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Composer Matthew Evan Taylor Reacts to Police Violence With New Album

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Matthew Evan Taylor - COURTESY OF KATE BAUMWELL
  • Courtesy of Kate Baumwell
  • Matthew Evan Taylor

For multi-instrumentalist and composer Matthew Evan Taylor, only music could sufficiently express his reaction to the recent deaths of George Floyd, Breonna Taylor and Ahmaud Arbery and the subsequent worldwide protests. The Middlebury College assistant professor of music decided to process his multitude of thoughts and feelings in a series of free jazz improvisations. Seven of them comprise his new album, Say Their Names.

The title nods to popular rhetoric associated with the ongoing killing of unarmed Black Americans at the hands of police.

At first, Taylor didn't watch the highly circulated video of Floyd's death under the knee of a Minneapolis cop, nor did he initially think it would spark the kind of outrage that has ensued. But, as he saw the protests take root and "reach a fever pitch," he felt his "anger was building up," he said.

"This is one way I can find to support people who are putting their lives on the line," Taylor told Seven Days by phone, noting that he's donating sales of the album, as well as a personal matching contribution, to Black Lives Matter.

The origin of Say Their Names began in December 2019, when Taylor launched an ongoing musical social media challenge dubbed Project 39. Having just turned 39 himself, he pledged to post a daily improvisation at least 39 seconds in length. But as he watched the coverage of Floyd's death, and as new details emerged about Breonna Taylor and Arbery, he decided to focus his improv sessions solely on the resulting unrest.

"Most of the time, as a musician, you don't get to comment on events as they're happening," Taylor said. "As far as the intention of the music, it's documentation. It's my attempt at journalism."

Taylor began posting his reflections on May 29 and decided to release them as an album by the fifth day of updates. He says the tracks, composed of layers and layers of live loops, express many things: encouragement, outrage and — in "The Yellow-Haired Coward Goes to Church" — ridicule. (The piece refers to President Donald Trump's much-criticized photo op, in which protesters were cleared out with tear gas so that he could brandish a Bible in front of a church in Washington, D.C.)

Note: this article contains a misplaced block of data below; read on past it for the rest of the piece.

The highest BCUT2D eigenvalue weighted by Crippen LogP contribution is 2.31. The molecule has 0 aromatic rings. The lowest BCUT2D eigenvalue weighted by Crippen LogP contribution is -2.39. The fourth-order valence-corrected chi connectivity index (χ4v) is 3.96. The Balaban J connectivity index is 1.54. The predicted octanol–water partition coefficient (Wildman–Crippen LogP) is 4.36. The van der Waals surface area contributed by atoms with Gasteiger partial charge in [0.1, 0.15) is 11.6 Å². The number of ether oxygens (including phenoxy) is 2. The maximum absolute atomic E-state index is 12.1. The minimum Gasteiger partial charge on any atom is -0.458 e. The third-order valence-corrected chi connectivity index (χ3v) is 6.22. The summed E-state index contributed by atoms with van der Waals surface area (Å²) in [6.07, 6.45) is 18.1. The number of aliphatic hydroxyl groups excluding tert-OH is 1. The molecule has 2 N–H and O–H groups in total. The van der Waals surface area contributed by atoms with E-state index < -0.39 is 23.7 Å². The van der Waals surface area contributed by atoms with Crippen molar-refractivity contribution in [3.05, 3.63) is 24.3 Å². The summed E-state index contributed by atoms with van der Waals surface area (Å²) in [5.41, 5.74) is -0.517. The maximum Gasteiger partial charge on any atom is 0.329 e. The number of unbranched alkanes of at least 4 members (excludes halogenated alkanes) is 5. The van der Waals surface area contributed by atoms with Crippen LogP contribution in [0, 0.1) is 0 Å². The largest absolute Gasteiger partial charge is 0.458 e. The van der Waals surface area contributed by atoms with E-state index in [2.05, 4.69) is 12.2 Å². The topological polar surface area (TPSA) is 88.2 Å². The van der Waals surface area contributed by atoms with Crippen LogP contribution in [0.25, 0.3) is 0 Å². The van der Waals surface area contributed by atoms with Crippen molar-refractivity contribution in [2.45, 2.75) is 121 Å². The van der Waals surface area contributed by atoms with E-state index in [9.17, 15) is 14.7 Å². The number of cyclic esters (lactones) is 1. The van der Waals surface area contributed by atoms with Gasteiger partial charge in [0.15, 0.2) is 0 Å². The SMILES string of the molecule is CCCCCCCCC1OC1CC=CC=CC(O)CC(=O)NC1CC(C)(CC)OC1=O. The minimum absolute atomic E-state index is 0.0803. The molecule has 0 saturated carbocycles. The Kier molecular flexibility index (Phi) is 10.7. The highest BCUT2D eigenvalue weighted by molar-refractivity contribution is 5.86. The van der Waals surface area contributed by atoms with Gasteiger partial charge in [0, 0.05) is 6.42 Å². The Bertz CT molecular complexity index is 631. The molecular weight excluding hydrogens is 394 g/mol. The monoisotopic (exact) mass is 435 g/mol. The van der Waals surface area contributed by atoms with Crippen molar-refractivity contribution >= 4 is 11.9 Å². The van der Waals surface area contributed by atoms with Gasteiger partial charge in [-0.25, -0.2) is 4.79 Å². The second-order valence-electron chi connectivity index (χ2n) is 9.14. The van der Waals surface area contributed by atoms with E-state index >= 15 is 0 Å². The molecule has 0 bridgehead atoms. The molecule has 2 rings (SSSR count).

Taylor plays flute, clarinet, saxophone and hulusi, an instrument of East Asian origin also known as the cucurbit flute. The album has minimal postproduction and is largely expressionistic. Taylor wields his instruments with incredible dynamic range, drawing out sounds in beautiful crescendos and curtailing them with sharply punctuated squalls.

"I tend to avoid having a narrative that's meant for the audience," he said about his work.

However, Taylor explained that some sounds and techniques he used in Say Their Names have more literal interpretations, such as the breathy sounds at the beginning of "Why Can't We Breathe." And on "Footfalls for Justice," staccato blasts of his horn coupled with siren-like squeals conjure images of protesters marching against a heavy police presence.

"I Only Have Two Cheeks" begins with a sample of podcaster and radio host Danielle Moodie — the only sound that Taylor did not create. She castigates those who took more offense at the riots' destruction than at what motivated them.

"If you are more concerned with the fire of a fucking Target than you are that you sat and watched on video for over eight minutes a white police officer kneel on the neck of a Black man like he was a fucking dog, then you are the problem," she says in an episode, titled "Palpable Pain," on the podcast "In the Thick With Maria & Julio" "I only have two cheeks. How many times am I supposed to turn them?"

As Moodie's words begin to overlap and swirl together, Taylor's horn slides in. The two begin a sort of conversation that spins and spirals into oblivion.

Taylor plans to continue producing music in this way "until things become 'normal,'" he said.

"It's a model for still producing music [during a pandemic], but also [responding] to this incredible historical moment," Taylor continued, "where there seems to be actionable change happening due to people's outrage over the mistreatment of people like me, of Black Americans."

The original print version of this article was headlined "Naming Names | Matthew Evan Taylor reacts to police violence with a new album"